During June, bass will be schooling, and once you find them, you may catch more than one from the same spot. Maynor Creek, a 500-acre lake in Wayne County, has one channel running through it.
Topwaters are key
Topwater lures can be very effective in June, early and late, around and on both sides of the bridge that goes across the lake at Maynor Creek. I’ll expect to catch four or five bass early, especially in the riprap.
I’ll primarily fish two lures — the Pop-R and the Zara Spook — for 30 to 45 minutes at first light on a Bruin ELS 8:1 gear ratio reel with 20-pound test bass braid and a 6-foot-10, medium-action rod. I’ll work the Spook fairly fast, darting it back and forth and side to side quickly. If the bass start hitting the Spook, I’ll know they’re actively feeding and willing to chase a bait.
I’ll give the Pop-R two or three quick pops and allow it to sit still for a short time. If a bass doesn’t take the Pop-R when I pop it, but instead waits for the bait to be sitting still and an easy target, I’ll realize the bass aren’t very aggressive. Then, I’ll know whether the bass want a moving bait or prefer to strike more slowly.
If the bass miss the topwater lure, I’ll follow up with a green pumpkin HardNose Freefall worm rigged wacky style with an O-ring slid to the worm’s middle, and the hook put through the O-ring. The bass probably will believe it’s killed or injured that bait it’s struck, and now the bait’s falling to the bottom. So, often the bass will circle around and attack the wacky worm I’m fishing on a 7-foot, medium-action spinning rod with 16-pound bass braid and a 6-foot leader of White Peacock fluorocarbon.
Use pygmy Frog, wacky worm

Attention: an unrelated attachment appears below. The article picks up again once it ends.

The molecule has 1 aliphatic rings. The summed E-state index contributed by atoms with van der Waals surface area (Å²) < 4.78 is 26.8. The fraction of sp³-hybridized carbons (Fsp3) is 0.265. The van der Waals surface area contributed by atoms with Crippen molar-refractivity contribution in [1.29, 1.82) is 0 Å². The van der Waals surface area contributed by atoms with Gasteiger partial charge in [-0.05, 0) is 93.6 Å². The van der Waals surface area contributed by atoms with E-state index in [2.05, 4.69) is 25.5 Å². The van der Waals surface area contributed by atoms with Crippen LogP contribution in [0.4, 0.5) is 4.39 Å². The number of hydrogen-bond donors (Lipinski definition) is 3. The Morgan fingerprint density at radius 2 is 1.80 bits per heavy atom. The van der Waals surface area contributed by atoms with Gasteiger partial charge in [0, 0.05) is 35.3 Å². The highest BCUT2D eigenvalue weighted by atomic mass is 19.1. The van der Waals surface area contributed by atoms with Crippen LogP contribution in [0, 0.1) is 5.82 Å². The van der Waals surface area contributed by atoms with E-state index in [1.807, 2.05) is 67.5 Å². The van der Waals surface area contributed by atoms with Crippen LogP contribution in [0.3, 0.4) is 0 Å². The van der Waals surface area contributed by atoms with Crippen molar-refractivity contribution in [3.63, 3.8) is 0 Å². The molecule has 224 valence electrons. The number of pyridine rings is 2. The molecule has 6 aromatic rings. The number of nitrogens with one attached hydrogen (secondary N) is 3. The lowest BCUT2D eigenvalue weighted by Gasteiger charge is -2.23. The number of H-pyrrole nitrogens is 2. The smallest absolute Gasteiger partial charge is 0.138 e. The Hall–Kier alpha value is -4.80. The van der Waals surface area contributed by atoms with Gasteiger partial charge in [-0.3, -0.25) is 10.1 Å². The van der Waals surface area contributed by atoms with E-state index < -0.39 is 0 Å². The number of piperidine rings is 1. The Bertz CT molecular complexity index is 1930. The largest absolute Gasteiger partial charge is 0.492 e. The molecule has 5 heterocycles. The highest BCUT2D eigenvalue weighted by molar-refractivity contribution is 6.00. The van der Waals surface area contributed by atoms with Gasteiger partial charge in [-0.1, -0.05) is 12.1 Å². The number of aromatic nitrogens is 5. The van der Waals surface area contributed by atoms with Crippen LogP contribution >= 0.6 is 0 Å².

After I fish the bridge patterns, I’ll go to the lake’s upper end, searching for vegetation and bushes in the water where I can fish a white Pygmy Frog on 50-pound bass braid with a 7.5:1 Bruin reel and a 7-foot, heavy-action rod. You can catch some good-sized bass in this fairly shallow water, if you can get a bass to bite.
I like the Pygmy Frog, a popping-type frog with a cupped mouth, to work through the lily pads. I’ll pop it a few times and then allow it to sit still in any holes in those pads and just outside the vegetation.
I’ll also pick up my wacky rigged worm any time a bass attacks the frog and misses it. I’ll cast that wacky worm right back to the spot and let it free fall. I’ll spend the first two hours of the day fishing around the bridge and the upper end, attempting to catch shallow bass.
Cranking the channel
The channel that runs the length of the lake starts at its upper end, flows under the bridge and passes in front of the mouth of the lake’s biggest bay on the left-hand side as you motor toward the dam.
I’ll fish below the bridge along the edge of that channel, probably only a 3- to 4-foot drop-off, with a gray ghost Mann’s 15+ crankbait on a Bruin ELS 5.1 reel with a 71/2-foot, medium-action rod and 20-pound fluorocarbon. I’ll start casting at a 30- to 45-degree angle just above the big bay, to the lip of the break. I want to land my lure past the top edge of that creek channel with its numerous stumps and brush and bounce it off those.
Follow up Baits
While fishing a 1/8-ounce shaky head jig with a black/blue flake Jelly Bug like I’ve fished the crankbait, I’ll concentrate on dropping the Jelly Bug off the ledge down to the bottom of the channel. The crankbait should get the active bass to bite, and the Jelly Bug will appeal to the inactive bass. Often, when I’ve caught two or three bass on the crankbait at Maynor Creek, I can cast back to that same place with the Jelly Bug and catch a couple of bass that haven’t bitten the crankbait. I’ll fish this channel all the way to the dam with these two lures.
What you’ll catch
You’ll mostly catch largemouths — perhaps 10 or 25 in a day. Maynor Creek homes numbers of 2- to 3-pound bass, but don’t be surprised if you catch a 7- to 9-pound bass.
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